Lakshmi Sharath visited the island nation and returned with a bagful of memories.
Jump!” orders the skipper Hyacinth as I look nervously at the ocean depths below from the boat.
“It’s ok, if you don’t know how to swim,” he adds in a booming voice.
Clad in my life jacket with a snorkel mask in my hand, I have never felt this excited and scared at the same time.
I am right in the middle of the Indian Ocean, on a snorkeling expedition in Seychelles.
It has been a rather choppy sea as the speed boat is literally tossed around by the waves like a juggler playing with his toys.
And we have just anchored in the deep blue ocean with no land or shore in sight.
It is my third day in Seychelles and I have been island hopping.
My jaunt began with Mahe, the largest island in this country, located in the Indian Ocean, about 1500 km from Kenya in Africa on a quiet Sunday morning when the islanders were in the weekend mood.
After spending the next day in Praslin, listening to tales of pirates and hidden treasures, I land in La Digue, the most charming of all the islands I have been to so far.
The jetty looks straight out of a picture post card.
Colourful boats pose in the waters as bicycles lie around.
There are no cars in this tiny island — just ox carts and bicycles and the occasional open jeep that transports huge groups of tourists.
Fairy terns fly around as I spot some waders on the shore.
The granite rocks stand in the middle of the ocean, like chipped pieces of a mountain which is probably lying submerged below.
But we have no time to laze around or explore La Digue.
Hyacinth lands with his boat and ushers us all in for a snorkeling expedition to the uninhabited shores of the satellite islands — Cocos and Sister.
The sea looks unusually placid but the winds start blowing as soon as we board the ferry and in a moment we are all swaying holding the rods.
We are a motley bunch of tourists from Asia and Europe — while most of them are ace swimmers and divers, a couple like me have no idea how to swim.
As we arrive close to the Sister islands, Hyacinth anchors the boat and some of my travel companions vanish below the surface of the water with their gear.
I am tempted to join them. Looking at the turquoise blue waters and the outreached arms of Hyacinth, I jump ignoring my fear of the water.
And then I lose myself in the colour below the oceans.
Whoever created Seychelles took a large brush, dipped it in the most gorgeous hues and painted the archipelago of 115 islands.
The oceans keep changing into many shades of blues — from aquamarine to turquoise to cobalt while the granite rocks stand out in shades of ochre, beige and brown. The mountains are clad in a fabric of green — soaked in tinges of emerald and jade.
But the world below the ocean is an experience by itself.
It is like looking through a kaleidoscope and watching the colours dazzle in front of my eyes.
I am gasping, literally as well, but the bright corals leave me breathless.
I am learning to float as a shoal of fish waltz around me.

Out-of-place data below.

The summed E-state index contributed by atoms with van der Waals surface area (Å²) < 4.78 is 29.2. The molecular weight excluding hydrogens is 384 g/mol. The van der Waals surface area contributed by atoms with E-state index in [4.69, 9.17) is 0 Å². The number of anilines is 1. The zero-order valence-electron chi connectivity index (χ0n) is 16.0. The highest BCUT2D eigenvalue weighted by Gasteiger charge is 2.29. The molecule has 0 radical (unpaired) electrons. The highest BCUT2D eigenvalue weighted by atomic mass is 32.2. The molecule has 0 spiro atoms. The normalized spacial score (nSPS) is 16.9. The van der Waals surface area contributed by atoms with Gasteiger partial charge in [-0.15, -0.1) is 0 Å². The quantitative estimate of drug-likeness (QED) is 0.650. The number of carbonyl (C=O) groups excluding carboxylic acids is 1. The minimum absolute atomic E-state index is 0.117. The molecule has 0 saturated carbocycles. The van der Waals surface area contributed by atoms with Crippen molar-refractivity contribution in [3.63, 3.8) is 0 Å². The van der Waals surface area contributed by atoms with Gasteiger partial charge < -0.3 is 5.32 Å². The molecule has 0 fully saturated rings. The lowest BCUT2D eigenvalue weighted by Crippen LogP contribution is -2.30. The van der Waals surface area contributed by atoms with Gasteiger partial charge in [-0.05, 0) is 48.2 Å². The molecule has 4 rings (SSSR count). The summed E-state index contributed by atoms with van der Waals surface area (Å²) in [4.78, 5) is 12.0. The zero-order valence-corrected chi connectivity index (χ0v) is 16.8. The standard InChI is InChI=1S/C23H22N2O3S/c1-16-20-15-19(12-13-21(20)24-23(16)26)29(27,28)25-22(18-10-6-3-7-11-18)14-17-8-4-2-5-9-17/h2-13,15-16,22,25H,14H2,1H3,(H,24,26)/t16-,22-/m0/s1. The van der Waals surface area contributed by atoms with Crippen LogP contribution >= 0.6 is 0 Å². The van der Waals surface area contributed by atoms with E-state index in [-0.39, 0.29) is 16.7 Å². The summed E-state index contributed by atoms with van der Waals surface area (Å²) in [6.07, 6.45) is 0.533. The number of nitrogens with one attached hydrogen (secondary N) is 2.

The parrot fish in different shades swims past as I see the lion fish, the butterfly fish, the trumpetfish, the clownfish among many others.
Hyacinth lets go of me for a moment and points to every living creature below.
The corals mushroom in different shapes and they are painted in hues of pink, purple, blue, brown and red.
I can barely remember the names.
All I remember is a canvas of colours — yellows, oranges, pinks, greens, blues, reds — all merged together in one large palette.
I am just bobbing along as fins swish past me.
The octopus stretches out its tentacles, the thorny spikes of the sea urchin lurk below while turtles swim around.
One of the highlights of this marine adventure is to swim with the turtles.
Bernadette, a friendly Hawksbill turtle christened by the locals often accompanies swimmers and she joins the crowd as I head back to the boat.
But some of the Chinese who are with us get all excited and start grabbing her so that they can get a photograph for their Facebook page.
The turtle struggles to get away from their clutches as an angry Hyacinth yells out at them.
The turtle is angrier as she starts chasing the men.
“Now, wait, she will bite them,” murmurs Hyacinth.
It is time to leave and we are heading to our next island, Cocos.
We wade in knee deep water to head to the beach, layered with pristine white sands.
The sea looks dreamy and giant boulders crowd around the shores giving it a rugged terrain.
I plunge into the waters again and wear my snorkeling gear, only to find the salt water in my mouth.
It’s a challenge to breathe below water without letting the salt get into your eyes and mouth. The aquatic world looks much closer here than in the ocean.
A riot of colours surrounds me.
I almost feel that an invisible mermaid is luring me and then I realise that it is Hyacinth’s hand above my head as he dunks me below.
Every time I attempt to pop my head above, Hyacinth pushes me further, his loud booming voice echoes below.
He is probably oblivious to me by now as he is busy yelling out some instructions to his crew.
I keep my feet up away from the ocean floor to ensure that my bare feet is not poked by the spikes of a sea urchin.
The ocean bed is just a few inches below my feet but then in a moment I am finally up floating on the waters as the waves splashes on my face and Hyacinth lets go of his hand.
We both laugh as tears run down my cheeks, with the salt in my eyes. I guess my fear of water is all washed away in that moment.
The shore is inviting. I laze on the sands, resting my head on the rocks for a moment until it is time to leave again.